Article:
Beersheba parents fume over lack of shelters in schools

May 28, 2009 12:10
1 minute read.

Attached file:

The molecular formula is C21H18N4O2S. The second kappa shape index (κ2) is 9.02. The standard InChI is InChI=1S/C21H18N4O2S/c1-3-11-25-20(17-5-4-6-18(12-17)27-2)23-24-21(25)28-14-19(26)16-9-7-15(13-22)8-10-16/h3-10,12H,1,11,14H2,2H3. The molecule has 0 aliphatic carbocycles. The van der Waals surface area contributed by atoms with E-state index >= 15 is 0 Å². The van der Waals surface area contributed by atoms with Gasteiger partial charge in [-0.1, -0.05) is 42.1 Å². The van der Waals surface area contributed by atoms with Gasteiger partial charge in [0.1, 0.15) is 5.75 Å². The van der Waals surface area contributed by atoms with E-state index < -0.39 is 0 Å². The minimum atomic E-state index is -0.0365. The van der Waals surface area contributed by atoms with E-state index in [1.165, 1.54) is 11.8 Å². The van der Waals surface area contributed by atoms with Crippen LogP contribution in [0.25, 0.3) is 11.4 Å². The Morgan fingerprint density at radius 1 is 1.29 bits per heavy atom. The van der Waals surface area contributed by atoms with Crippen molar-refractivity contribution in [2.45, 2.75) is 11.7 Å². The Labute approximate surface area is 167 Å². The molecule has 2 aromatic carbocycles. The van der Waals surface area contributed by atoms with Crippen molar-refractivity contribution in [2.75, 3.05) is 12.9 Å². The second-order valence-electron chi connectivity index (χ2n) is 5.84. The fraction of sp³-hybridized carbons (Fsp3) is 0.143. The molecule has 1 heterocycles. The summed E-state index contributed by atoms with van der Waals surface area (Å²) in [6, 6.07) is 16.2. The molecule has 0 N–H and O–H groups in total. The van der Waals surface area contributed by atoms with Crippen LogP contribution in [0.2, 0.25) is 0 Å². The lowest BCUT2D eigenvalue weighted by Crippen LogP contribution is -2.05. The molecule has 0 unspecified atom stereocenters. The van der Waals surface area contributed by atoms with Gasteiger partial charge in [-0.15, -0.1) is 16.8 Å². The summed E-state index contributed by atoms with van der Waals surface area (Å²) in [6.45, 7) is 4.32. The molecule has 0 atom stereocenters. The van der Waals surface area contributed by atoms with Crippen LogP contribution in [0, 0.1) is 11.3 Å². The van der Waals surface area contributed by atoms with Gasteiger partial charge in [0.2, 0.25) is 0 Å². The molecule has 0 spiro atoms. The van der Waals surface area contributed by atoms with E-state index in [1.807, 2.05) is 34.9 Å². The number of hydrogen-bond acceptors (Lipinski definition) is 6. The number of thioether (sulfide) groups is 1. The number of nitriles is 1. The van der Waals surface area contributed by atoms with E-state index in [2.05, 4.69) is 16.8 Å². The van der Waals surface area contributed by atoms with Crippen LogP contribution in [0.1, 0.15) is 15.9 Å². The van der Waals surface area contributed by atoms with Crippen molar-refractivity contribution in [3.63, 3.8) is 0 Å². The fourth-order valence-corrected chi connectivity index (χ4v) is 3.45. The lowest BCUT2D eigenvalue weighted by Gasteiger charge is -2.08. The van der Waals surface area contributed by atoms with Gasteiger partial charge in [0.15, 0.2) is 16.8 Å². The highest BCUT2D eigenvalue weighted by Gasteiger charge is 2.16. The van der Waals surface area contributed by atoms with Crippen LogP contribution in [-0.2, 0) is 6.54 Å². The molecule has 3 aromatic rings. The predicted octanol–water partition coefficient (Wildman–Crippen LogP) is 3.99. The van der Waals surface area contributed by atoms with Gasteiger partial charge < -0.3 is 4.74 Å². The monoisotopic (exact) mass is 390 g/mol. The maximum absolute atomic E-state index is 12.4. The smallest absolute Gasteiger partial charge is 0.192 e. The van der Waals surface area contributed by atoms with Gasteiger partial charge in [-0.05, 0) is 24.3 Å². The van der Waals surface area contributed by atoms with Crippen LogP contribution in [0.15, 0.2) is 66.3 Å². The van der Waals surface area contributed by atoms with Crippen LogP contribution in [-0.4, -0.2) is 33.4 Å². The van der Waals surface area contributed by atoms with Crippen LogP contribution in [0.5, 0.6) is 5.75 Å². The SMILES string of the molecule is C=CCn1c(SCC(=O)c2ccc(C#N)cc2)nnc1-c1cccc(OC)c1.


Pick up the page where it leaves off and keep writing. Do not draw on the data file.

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Despite 40 Grad missiles having landed in and around Beersheba during Operation Cast Lead earlier this year, the city's educational institutions still do not have enough bomb shelters to protect all their children - and parents are furious, reports Parents' representatives said the state and the local authority had apparently "forgotten" about the need to protect students and was placing them in danger if any further attack occurred. According to the report, Beersheba's parents have been pleading for the city to provide more shelters in schools and kindergartens since the end of Operation Cast Lead. During that war, one missile landed in a high school and another landed in a kindergarten in the city, both fortuitously empty at the time. As soon as the war ended, the principal of the struck high school wrote to the city to say there were insufficient shelters in the school to house all the students. But the report said the city had not replied to the letter, nor to a further letter sent two months ago. A spokesman for the school's parents' committee said that if another missile fell on the school, it would be a "disaster of national proportions." "Like our school, the rest of the educational institutions in the city are not protected and do not have enough shelters," the spokesman said. "Someone must give us a solution... what is happening today is a mockery." And the head of the municipal parents' committee, Shlomo Ben Shoshan, said the state and the local authority had "forgotten" about the students as if there had not been any war just a few months ago. "Everything has gone back to the way it was," Ben Shoshan said. "Educational institutions in the city are not ready from the point of view of protection and shelters and are not prepared for another war, and this presents a danger to students." A municipal spokesman said that "everyone" knew that there were not enough shelters in educational institutions, and that in an emergency, schools and kindergartens were expected to follow the instructions of the Home Front Command and of the city. City officials reportedly asked the Defense Ministry about protection for educational institutions, and were told that the costs of providing this were "extremely high."

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